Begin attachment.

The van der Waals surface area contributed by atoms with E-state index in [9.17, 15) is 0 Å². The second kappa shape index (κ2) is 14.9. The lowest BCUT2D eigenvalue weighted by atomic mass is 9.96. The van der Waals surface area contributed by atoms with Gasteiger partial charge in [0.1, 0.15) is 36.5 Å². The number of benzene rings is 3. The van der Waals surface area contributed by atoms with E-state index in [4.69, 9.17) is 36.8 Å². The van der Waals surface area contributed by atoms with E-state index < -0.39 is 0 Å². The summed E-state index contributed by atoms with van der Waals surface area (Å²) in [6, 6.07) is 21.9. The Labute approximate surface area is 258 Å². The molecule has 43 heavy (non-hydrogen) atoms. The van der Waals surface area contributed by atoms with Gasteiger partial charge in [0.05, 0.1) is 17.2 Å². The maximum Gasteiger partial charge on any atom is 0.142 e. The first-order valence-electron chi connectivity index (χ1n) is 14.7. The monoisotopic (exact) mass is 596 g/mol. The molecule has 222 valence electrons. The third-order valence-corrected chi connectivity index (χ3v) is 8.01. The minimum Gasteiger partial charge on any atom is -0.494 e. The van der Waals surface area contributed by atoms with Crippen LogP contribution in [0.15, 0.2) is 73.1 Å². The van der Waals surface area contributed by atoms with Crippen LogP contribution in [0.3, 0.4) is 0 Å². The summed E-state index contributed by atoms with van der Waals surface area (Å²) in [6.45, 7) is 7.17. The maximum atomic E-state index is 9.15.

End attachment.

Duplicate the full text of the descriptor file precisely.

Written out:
The van der Waals surface area contributed by atoms with E-state index in [9.17, 15) is 0 Å². The second kappa shape index (κ2) is 14.9. The lowest BCUT2D eigenvalue weighted by atomic mass is 9.96. The van der Waals surface area contributed by atoms with Gasteiger partial charge in [0.1, 0.15) is 36.5 Å². The number of benzene rings is 3. The van der Waals surface area contributed by atoms with E-state index in [4.69, 9.17) is 36.8 Å². The van der Waals surface area contributed by atoms with E-state index < -0.39 is 0 Å². The summed E-state index contributed by atoms with van der Waals surface area (Å²) in [6, 6.07) is 21.9. The Labute approximate surface area is 258 Å². The molecule has 43 heavy (non-hydrogen) atoms. The van der Waals surface area contributed by atoms with Gasteiger partial charge in [0.05, 0.1) is 17.2 Å². The maximum Gasteiger partial charge on any atom is 0.142 e. The first-order valence-electron chi connectivity index (χ1n) is 14.7. The monoisotopic (exact) mass is 596 g/mol. The molecule has 222 valence electrons. The third-order valence-corrected chi connectivity index (χ3v) is 8.01. The minimum Gasteiger partial charge on any atom is -0.494 e. The van der Waals surface area contributed by atoms with Crippen LogP contribution in [0.15, 0.2) is 73.1 Å². The van der Waals surface area contributed by atoms with Crippen LogP contribution in [0.3, 0.4) is 0 Å². The summed E-state index contributed by atoms with van der Waals surface area (Å²) in [6.45, 7) is 7.17. The maximum atomic E-state index is 9.15.